Michael: So, in Denver our primary source of pollution is vehicles. And one of the main programs we are looking to put in schools is anti-idling campaigns or different ways of making vehicle movement around schools more efficient. So, looking at different strategies for improving vehicle flow around schools.

Dil: How is air quality measured?

Michael: So, for our program we are specifically focusing on fine particulate matter. They call it PM 2.5, 2.5 being the size of the actual particle. 2.5 microns. And then also we want to be able to communicate really well with the public and if we go into the breadth of different pollutants it can get confusing, so we tried to keep it simple to start.

Dil: Is there an area of Denver that is most affected by bad air quality?

Michael: From what we’ve seen, we’ve had sensors out now close to a year and in some places over a year. It affects everyone but susceptible populations such as kids are at higher risks for impacts, especially kids with growing lungs which is why our project is targeted toward school age kids because they can be really impacted. So those are the populations we are looking at.

Dil: Ok. That kind of leads into my next question. Do you want to describe the types of places the sensors are being placed you mentioned kids are most susceptible to bad air quality? Was there a strategy around your deployment?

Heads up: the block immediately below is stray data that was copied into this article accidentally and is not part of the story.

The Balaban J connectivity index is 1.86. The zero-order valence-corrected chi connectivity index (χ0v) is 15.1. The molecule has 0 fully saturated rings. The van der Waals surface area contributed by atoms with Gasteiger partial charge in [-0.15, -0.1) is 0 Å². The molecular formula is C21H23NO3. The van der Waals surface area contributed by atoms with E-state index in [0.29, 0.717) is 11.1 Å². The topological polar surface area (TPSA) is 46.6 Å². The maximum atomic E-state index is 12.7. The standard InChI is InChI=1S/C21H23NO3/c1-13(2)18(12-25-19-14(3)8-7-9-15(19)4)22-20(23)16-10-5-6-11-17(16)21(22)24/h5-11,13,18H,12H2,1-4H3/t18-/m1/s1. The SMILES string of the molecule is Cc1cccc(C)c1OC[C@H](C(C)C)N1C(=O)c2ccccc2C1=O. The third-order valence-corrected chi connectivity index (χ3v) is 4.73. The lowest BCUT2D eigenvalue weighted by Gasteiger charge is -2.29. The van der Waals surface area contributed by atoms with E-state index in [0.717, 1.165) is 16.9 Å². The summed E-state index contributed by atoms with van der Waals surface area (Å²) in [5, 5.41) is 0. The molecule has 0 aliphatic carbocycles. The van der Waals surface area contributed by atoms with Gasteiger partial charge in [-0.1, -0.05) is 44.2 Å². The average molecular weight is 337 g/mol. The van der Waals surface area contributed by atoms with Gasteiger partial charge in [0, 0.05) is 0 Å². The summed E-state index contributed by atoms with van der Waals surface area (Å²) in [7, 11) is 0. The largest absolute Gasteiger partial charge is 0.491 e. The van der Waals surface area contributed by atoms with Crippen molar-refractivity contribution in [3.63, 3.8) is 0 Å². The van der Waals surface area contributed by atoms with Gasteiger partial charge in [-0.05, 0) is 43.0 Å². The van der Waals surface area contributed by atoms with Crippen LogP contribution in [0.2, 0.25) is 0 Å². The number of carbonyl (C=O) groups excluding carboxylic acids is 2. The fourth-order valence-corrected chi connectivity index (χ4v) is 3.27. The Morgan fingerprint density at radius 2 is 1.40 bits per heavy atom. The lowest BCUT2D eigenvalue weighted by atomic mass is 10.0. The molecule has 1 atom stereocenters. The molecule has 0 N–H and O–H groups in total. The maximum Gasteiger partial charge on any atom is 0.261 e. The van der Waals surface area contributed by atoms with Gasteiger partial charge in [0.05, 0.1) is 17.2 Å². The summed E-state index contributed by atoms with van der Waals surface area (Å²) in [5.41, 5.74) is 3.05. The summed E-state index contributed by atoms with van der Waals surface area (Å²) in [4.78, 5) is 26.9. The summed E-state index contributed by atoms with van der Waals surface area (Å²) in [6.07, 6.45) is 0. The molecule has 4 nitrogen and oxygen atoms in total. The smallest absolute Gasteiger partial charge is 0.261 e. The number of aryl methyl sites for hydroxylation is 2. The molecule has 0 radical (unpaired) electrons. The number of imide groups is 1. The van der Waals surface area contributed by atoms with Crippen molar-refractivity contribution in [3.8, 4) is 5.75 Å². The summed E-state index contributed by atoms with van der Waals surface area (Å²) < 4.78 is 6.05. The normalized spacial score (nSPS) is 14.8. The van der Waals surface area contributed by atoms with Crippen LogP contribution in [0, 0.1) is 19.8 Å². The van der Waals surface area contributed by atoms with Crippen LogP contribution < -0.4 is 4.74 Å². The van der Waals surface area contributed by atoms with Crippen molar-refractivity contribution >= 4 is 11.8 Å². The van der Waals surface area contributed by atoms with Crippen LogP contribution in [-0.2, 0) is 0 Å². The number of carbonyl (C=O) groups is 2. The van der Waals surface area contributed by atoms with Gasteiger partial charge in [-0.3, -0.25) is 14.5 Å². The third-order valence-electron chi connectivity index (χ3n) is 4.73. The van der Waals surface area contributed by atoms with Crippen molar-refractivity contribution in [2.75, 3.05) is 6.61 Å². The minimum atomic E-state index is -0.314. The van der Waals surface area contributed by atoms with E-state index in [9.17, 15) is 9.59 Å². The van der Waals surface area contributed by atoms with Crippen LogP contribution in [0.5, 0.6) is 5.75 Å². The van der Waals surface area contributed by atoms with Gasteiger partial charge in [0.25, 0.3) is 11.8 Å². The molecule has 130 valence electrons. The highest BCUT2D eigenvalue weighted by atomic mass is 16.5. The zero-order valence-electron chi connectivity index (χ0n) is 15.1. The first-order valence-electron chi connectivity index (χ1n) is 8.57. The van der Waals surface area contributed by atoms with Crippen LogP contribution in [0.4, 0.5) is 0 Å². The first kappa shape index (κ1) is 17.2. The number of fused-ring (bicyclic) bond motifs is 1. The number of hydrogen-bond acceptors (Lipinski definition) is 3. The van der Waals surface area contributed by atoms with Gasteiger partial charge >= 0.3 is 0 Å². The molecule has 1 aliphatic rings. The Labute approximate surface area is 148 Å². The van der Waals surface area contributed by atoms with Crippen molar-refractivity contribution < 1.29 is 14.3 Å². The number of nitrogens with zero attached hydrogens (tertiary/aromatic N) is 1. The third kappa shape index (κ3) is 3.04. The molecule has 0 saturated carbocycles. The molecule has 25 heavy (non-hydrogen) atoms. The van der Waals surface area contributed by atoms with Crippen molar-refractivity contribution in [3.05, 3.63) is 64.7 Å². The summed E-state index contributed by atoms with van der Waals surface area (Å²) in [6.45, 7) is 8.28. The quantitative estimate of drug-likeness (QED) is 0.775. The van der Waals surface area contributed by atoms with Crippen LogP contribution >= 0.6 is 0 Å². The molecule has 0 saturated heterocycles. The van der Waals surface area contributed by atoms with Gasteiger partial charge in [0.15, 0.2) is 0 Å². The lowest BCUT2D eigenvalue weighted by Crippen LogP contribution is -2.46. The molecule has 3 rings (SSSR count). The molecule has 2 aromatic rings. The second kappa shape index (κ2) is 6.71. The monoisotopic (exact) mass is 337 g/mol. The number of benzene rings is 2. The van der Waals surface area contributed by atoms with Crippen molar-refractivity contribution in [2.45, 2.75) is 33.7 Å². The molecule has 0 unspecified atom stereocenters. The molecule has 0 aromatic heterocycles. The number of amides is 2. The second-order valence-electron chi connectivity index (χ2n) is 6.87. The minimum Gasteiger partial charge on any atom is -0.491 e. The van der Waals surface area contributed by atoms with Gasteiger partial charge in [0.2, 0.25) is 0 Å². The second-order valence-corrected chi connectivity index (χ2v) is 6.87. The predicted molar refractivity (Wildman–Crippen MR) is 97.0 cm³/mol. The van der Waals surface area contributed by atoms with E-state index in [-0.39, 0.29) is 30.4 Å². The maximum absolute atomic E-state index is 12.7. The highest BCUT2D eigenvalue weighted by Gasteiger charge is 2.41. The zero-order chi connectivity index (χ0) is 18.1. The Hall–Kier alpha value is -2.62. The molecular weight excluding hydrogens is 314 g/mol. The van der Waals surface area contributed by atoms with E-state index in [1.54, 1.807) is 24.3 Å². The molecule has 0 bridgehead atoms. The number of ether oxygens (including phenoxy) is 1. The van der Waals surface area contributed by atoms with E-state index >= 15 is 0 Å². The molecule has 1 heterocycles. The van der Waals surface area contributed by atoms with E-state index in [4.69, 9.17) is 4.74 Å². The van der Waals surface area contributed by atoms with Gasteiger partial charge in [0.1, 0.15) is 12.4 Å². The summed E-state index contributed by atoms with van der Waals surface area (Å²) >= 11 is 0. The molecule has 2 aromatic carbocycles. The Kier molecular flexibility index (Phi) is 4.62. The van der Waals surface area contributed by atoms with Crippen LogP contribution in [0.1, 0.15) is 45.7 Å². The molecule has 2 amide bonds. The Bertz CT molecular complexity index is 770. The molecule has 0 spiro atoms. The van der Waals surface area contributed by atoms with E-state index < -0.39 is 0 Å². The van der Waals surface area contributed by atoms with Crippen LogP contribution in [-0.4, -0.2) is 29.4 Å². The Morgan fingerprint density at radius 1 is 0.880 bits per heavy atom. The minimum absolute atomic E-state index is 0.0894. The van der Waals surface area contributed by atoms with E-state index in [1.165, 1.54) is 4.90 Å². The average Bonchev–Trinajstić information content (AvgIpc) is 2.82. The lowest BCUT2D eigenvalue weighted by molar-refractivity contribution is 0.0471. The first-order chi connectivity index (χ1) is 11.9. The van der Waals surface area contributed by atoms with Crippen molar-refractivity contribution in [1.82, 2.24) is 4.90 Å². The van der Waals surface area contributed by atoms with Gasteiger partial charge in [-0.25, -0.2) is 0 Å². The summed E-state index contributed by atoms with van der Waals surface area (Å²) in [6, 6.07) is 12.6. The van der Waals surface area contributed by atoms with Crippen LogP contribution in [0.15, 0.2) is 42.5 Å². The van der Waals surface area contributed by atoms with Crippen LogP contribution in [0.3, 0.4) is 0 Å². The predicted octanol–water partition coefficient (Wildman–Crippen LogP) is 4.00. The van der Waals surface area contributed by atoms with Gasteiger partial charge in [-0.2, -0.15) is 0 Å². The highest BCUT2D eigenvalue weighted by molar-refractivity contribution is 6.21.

Michael: They are all at public schools. In our pilot we have 10 schools, 6 elementary schools and then we worked closely with Denver public schools to narrow down the schools that we would try to work or partner with for the pilot. So, the first thing we do is look at asthma rates. So, we looked at data to narrow down the 210 campuses and then we looked at free and reduced lunch rates as an economic indicator, and lastly, we looked at school readiness. A term we came up with to find out which schools would be prepared to take on these different programs. Because we didn’t want to just put sensors at schools we wanted the schools to be able to put programs in place.

Dil: So, in total, how many sensors are out there?

Michael: Right now, we have about 13. So currently as of today we have 4 sensors at 4 schools and then the rest of the 9 are colocations or doing some kind of testing to make sure the data is good.